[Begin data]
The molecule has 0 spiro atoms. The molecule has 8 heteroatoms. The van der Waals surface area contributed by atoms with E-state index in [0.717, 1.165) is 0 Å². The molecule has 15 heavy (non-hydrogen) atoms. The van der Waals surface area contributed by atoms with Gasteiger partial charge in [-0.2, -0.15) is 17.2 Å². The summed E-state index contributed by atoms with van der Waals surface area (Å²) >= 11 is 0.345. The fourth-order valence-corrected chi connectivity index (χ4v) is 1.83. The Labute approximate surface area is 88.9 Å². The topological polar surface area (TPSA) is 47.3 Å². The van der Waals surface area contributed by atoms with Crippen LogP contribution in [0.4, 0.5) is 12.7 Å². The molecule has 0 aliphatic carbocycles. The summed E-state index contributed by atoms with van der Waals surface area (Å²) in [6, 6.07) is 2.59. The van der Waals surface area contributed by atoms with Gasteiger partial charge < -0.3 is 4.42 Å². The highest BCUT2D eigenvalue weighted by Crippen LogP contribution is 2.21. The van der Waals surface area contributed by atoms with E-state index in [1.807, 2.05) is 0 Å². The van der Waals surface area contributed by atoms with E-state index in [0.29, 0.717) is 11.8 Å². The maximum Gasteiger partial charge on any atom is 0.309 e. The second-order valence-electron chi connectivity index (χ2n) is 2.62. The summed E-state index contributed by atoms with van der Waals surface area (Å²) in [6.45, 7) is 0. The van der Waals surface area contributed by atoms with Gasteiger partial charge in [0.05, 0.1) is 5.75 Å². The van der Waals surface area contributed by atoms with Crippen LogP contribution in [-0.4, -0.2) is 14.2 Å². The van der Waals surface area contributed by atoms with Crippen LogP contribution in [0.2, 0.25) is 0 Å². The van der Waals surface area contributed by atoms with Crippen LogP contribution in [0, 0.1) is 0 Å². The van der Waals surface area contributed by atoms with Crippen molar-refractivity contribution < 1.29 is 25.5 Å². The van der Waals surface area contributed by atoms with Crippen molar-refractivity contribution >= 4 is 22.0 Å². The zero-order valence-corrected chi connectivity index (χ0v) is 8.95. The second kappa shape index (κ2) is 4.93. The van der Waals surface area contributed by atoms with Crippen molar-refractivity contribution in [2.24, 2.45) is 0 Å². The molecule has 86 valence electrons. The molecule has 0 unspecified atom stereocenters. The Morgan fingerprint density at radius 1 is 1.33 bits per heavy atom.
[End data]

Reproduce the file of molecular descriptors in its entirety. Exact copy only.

The molecule has 0 spiro atoms. The molecule has 8 heteroatoms. The van der Waals surface area contributed by atoms with E-state index in [0.717, 1.165) is 0 Å². The molecule has 15 heavy (non-hydrogen) atoms. The van der Waals surface area contributed by atoms with Gasteiger partial charge in [-0.2, -0.15) is 17.2 Å². The summed E-state index contributed by atoms with van der Waals surface area (Å²) >= 11 is 0.345. The fourth-order valence-corrected chi connectivity index (χ4v) is 1.83. The Labute approximate surface area is 88.9 Å². The topological polar surface area (TPSA) is 47.3 Å². The van der Waals surface area contributed by atoms with Crippen LogP contribution in [0.4, 0.5) is 12.7 Å². The molecule has 0 aliphatic carbocycles. The summed E-state index contributed by atoms with van der Waals surface area (Å²) in [6, 6.07) is 2.59. The van der Waals surface area contributed by atoms with Gasteiger partial charge < -0.3 is 4.42 Å². The highest BCUT2D eigenvalue weighted by Crippen LogP contribution is 2.21. The van der Waals surface area contributed by atoms with E-state index in [1.807, 2.05) is 0 Å². The van der Waals surface area contributed by atoms with E-state index in [0.29, 0.717) is 11.8 Å². The maximum Gasteiger partial charge on any atom is 0.309 e. The second-order valence-electron chi connectivity index (χ2n) is 2.62. The summed E-state index contributed by atoms with van der Waals surface area (Å²) in [6.45, 7) is 0. The van der Waals surface area contributed by atoms with Gasteiger partial charge in [0.05, 0.1) is 5.75 Å². The van der Waals surface area contributed by atoms with Crippen LogP contribution in [-0.4, -0.2) is 14.2 Å². The van der Waals surface area contributed by atoms with Crippen LogP contribution in [0.2, 0.25) is 0 Å². The van der Waals surface area contributed by atoms with Crippen LogP contribution in [0, 0.1) is 0 Å². The van der Waals surface area contributed by atoms with Crippen molar-refractivity contribution < 1.29 is 25.5 Å². The van der Waals surface area contributed by atoms with Crippen molar-refractivity contribution >= 4 is 22.0 Å². The zero-order valence-corrected chi connectivity index (χ0v) is 8.95. The second kappa shape index (κ2) is 4.93. The van der Waals surface area contributed by atoms with Crippen molar-refractivity contribution in [2.24, 2.45) is 0 Å². The molecule has 86 valence electrons. The molecule has 0 unspecified atom stereocenters. The Morgan fingerprint density at radius 1 is 1.33 bits per heavy atom.